Panorama Head Design Update

(2008) There is a newer version. Click here to view.

Building on the Universal Panohead design I had previously constructed this latest design is more compact and operates much more smoothly. My panorama head is continuously evolving as I use it and find ways in which it needs to improve.

If you have arrived at this page without seeing my previous attempts you may want to visit those pages to get a better understanding of what I have been building.

Increasing Resolution
Thoughts on a digital workflow
Original Panohead Design
Building a Universal Panorama Head

FIgure 1 below shows my third generation design. In general I have been quite pleased with it's operation. I made it much smaller and lighter than the previous generation without sacrificing rigidity. It's weakest component was the vertical pivoting joint. Actually the joint is quite strong and smooth but lacks a solid method to lock it's rotation. The clamp knob simply applies pressure to the head of the shoulder bolt internally. This works but is not terribly effective. A little extra weight on the camera will cause it to slip rotation. This is not ideal when you are trying to make camera adjustments without altering orientation.

Figure 1: Panorama Head Design 3

What's right with the design

Solid Base Assembly -Internally it uses one ball bearing and a needle/thrust bearing. Rotation is silky smooth and It has virtually zero play.

Positive Rotational Lock - The locking mechanism is a nylon screw that presses against the column internally. Simple but effective.


The base is made from Corian. Four disks were needed to build the body and the outer shell. Each disk was cut from a piece of 1/2 inch thick material.

Cutting the corian disks

The first step was to produce a jig that would hold the corian for cutting and give me perfect alignment for gluing the pieces together later. Holes were drilled in the corian 2 inches apart and the material placed on the alignment pins on the jig and secured. The mill then cut the circular disks for gluing together.


Gluing the corian disks and re-machining

The disks are aligned using 1/4 inch drill rod as guides and then glued together with cyanoacrylate adhesive. Once the disks cure the unit is mounted back on the mill to machine out a pocket for the body to fit into.


Fabricating the tripod mount

Two more disks were cut but before gluing them together the tripod mount is fabricated. A 5/8 hold is drilled and tapped and a piece of threaded rod is glued in. The threaded rod is then drilled and tapped for a 1/4-20 tripod mount.


Base body with needle bearing and underside of shell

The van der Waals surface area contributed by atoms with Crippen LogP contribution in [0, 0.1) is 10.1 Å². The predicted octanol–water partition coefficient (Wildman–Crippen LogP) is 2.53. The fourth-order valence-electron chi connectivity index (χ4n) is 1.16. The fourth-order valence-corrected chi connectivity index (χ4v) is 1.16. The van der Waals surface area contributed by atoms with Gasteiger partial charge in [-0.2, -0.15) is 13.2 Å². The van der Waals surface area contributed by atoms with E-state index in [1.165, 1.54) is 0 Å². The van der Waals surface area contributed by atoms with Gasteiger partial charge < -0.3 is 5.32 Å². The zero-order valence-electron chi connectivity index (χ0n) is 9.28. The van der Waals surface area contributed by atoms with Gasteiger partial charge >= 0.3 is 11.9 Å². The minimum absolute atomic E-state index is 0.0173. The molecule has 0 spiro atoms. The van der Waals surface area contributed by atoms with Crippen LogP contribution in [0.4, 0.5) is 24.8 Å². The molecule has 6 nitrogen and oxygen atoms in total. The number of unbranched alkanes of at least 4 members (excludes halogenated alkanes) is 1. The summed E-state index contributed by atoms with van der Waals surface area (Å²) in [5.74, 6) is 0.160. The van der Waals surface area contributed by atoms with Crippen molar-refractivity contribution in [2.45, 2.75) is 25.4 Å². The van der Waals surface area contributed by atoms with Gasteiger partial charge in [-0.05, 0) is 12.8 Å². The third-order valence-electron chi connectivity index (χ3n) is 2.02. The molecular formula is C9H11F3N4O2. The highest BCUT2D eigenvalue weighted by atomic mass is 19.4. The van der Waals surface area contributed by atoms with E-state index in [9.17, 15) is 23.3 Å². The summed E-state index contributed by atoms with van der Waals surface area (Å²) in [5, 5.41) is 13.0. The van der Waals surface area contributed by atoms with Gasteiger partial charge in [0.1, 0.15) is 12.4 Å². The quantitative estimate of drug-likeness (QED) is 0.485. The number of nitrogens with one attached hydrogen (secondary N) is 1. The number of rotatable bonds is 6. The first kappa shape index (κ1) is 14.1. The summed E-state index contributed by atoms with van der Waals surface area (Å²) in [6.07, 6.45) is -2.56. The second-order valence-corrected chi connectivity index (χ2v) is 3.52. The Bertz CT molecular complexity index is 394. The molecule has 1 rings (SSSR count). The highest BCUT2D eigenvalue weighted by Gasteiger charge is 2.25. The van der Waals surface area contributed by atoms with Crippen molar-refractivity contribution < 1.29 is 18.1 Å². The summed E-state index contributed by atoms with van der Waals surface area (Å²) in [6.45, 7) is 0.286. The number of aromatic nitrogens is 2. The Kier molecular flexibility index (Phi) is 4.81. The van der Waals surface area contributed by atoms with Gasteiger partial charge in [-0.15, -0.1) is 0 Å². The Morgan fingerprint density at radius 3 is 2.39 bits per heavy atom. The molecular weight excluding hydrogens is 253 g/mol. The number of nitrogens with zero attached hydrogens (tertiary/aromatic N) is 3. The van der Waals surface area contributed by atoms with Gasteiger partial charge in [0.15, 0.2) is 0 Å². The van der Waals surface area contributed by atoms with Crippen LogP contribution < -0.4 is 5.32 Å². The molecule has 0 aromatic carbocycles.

The disks are glued together and then machined into the body. The body is tiered to allow a thrust bearing to sit on top and drilled for the shoulder bolt. The shell has been pocketed out and then fits on top of the body. A ball bearing sits in the top of the shell and a shoulder bolt fits through and is secured to the body.


Completed Base


Redesign of the vertical pivot joint

I decided to try a different approach to the vertical joint. To make it possible to lock the rotation more securely I decided to try an internal clutch. I also reversed the camera support arm. The arm is now fixed to the spindle and the camera quick mount slides inside the track and is fixed in place with two set screws.


Redesigned Panohead


The new joint design is composed of a spindle that rotates around a shoulder bolt. Internally there is a clamp or clutch that is tightened on the spindle body to lock it in place. The screw for tightening the clutch is held in place in a guard or housing that is mounted to the vertical arm.

Pivot Joint Design


Rear View
Rear View



Exploded View
Exploded View




The clutch has a threaded insert to make it stronger and allow it to be tightened with more pressure. The spacer is also used for more strength and to reduce wear on the somewhat soft Corian. The spindle was constructed from two disks glued together and then machined. I did make a small mistake cutting the recess for the ball bearing which can be seen in the picture above. It was a small mistake and didn't affect the performance so I opted to leave it alone, at least for building this prototype.


Rear View

Here you can see how the clutch fits inside the guard and wraps around the spindle. The fit is extremely close. The spindle body is 30 mm in diameter and the inside of the clutch was also cut to 30 mm. Because the shoulder bolt is precision ground and the bearings are so precise there is no binding in the assembly.


Assembled Joint


Rear View

There are still some things left to be done. I need to put a better finish on the corian and add the rotational and linear scales. But those things are really cosmetic and it is completely usable at this point. So now I will give this new prototype some use and see if it needs more improvements. If you have comments or suggestions please feel free to drop me a note.

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Last updated - June 10, 2008